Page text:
Acute prostatitis

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    Prostatitis is an acute bacterial infection of the prostate.

    The most common causative pathogen is Escherichia coli. Other pathogens include Proteus mirabilis, Klebsiella sp, Pseudomonas aeruginosa and Enterococcus sp.

    Progression to chronic prostatitis is possible.

    Clinical features

    • Fever (often high) and chills.
    • Signs of cystitis (burning on urination and urinary frequency).
    • Perineal, urethral, penile or rectal pain.
    • Urinary retention.

     

    On examination:

    • Very painful digital rectal examination. Fluctuant mass in case of prostatic abscess.
    • Leukocyturia, pyuria, possible macroscopic haematuria.

    Treatment

    • Antibiotic therapy:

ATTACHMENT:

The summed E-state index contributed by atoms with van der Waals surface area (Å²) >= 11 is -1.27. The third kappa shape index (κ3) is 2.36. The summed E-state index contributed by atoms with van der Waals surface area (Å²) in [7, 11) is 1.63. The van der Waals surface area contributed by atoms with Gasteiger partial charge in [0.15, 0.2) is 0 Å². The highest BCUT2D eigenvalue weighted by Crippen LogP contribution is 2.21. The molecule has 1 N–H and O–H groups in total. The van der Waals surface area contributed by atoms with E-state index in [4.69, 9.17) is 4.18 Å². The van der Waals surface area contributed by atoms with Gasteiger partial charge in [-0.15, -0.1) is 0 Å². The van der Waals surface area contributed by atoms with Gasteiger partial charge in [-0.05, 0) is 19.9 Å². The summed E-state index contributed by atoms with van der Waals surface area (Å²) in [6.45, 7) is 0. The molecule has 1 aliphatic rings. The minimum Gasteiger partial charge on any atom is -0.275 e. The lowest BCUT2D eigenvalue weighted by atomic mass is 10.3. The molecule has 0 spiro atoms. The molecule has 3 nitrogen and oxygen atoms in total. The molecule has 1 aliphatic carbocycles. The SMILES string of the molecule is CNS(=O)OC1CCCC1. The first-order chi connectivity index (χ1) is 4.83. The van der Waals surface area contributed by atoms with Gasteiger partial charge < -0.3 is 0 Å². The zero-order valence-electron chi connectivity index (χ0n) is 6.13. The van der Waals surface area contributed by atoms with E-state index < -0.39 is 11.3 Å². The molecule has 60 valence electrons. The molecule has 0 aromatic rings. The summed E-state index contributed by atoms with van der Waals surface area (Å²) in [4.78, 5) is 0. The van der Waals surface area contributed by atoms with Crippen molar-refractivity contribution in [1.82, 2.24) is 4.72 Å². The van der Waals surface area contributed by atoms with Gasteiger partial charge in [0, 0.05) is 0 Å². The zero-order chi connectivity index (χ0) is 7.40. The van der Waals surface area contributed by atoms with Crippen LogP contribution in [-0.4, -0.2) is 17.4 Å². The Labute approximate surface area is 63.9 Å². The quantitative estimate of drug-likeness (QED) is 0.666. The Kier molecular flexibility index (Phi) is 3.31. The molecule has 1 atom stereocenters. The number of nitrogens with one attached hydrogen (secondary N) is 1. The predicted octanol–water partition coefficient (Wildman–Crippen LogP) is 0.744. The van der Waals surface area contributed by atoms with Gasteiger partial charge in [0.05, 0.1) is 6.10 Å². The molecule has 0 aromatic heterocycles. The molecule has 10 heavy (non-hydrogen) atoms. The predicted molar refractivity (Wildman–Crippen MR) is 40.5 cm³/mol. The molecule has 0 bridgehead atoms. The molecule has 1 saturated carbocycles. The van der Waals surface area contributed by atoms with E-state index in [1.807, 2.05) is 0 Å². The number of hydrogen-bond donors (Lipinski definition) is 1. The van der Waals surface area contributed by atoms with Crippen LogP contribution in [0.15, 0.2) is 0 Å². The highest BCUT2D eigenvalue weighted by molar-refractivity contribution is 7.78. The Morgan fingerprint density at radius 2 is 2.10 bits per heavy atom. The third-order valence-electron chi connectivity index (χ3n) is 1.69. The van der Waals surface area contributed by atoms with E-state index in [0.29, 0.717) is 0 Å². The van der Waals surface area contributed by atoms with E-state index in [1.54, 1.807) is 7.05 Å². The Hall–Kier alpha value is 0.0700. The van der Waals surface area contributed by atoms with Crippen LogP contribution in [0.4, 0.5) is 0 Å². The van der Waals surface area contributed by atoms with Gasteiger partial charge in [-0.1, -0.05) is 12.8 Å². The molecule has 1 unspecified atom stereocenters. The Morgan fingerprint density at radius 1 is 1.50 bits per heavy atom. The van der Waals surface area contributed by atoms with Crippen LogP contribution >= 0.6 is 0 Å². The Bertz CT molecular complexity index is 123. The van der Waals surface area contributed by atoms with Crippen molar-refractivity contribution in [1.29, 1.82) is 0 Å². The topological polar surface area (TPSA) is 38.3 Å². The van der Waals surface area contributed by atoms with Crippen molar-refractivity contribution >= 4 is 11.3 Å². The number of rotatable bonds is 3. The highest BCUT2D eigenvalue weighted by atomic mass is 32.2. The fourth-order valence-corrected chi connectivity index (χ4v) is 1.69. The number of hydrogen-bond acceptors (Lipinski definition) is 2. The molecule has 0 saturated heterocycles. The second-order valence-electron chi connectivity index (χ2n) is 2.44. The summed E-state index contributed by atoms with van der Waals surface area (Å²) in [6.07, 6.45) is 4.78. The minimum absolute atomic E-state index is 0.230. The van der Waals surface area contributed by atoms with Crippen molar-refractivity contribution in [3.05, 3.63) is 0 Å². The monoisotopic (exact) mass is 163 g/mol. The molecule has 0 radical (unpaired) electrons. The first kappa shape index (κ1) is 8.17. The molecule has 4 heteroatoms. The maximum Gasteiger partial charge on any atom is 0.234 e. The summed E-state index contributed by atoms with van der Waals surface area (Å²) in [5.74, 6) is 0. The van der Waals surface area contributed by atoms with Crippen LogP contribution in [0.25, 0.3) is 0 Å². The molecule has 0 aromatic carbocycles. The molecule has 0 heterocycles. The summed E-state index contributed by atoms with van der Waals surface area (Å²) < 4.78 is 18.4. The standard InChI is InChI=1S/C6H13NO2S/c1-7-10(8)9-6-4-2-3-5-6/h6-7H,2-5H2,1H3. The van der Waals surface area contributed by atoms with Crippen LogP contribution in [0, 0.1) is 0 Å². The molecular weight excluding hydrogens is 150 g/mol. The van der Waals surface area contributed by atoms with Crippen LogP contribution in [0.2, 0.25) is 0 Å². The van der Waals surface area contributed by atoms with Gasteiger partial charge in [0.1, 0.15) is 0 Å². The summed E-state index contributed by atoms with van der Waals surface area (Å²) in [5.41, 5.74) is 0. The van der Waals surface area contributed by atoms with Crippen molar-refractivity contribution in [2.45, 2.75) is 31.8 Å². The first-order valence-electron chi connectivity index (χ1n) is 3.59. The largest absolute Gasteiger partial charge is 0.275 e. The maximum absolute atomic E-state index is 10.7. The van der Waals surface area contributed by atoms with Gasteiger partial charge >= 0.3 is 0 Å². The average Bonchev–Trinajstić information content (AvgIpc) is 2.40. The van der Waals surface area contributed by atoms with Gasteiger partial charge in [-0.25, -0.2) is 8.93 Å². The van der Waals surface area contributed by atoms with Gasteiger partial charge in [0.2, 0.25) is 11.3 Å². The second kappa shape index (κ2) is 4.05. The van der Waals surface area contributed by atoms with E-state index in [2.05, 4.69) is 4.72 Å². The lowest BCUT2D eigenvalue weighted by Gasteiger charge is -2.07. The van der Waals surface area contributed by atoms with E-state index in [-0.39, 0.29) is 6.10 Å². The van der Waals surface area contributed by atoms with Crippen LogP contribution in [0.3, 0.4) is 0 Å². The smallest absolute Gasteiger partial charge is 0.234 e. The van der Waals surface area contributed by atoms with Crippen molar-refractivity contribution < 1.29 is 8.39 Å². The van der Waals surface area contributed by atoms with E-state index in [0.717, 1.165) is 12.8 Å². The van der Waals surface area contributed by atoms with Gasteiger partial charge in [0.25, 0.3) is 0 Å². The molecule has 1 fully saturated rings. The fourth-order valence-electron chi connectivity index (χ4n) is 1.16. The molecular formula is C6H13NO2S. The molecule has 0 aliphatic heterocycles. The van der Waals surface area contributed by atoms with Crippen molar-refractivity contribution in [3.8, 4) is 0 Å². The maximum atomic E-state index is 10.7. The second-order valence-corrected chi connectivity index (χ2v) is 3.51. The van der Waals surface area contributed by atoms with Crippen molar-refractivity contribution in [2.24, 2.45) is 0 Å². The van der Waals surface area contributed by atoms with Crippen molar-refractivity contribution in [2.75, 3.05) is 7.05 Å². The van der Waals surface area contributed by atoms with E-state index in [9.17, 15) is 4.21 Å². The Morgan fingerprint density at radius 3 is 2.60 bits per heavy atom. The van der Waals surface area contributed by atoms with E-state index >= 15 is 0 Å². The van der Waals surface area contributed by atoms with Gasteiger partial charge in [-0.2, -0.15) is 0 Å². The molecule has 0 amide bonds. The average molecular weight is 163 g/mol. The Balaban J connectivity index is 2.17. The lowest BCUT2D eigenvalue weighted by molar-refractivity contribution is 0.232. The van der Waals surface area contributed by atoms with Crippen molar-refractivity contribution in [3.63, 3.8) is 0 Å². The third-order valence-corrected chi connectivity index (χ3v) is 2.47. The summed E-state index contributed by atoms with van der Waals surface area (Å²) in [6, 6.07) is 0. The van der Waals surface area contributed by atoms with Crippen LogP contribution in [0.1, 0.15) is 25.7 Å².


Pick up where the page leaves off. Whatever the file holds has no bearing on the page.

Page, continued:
ciprofloxacin PO: 500 mg 2 times daily for 14 days then review the patient. Stop treatment if signs and symptoms have completely resolved. If signs and symptoms are ongoing continue the same treatment for a further 14 days. [1] Citation 1. National Institute for Health and Care Excellence. NICE guideline [NG110] Prostatitis (acute): antimicrobial prescribing, 2018.
      https://www.nice.org.uk/guidance/ng110/resources/visual-summary-pdf-6544018477 [Accessed 4 March 2020]
    • Symptomatic treatment:
      • Ensure adequate hydration (1.5 litres daily).
      • Treat fever (Chapter 1) and pain (Chapter 1).
    • Refer to a surgeon in case of suspected prostatic abscess.

     

    References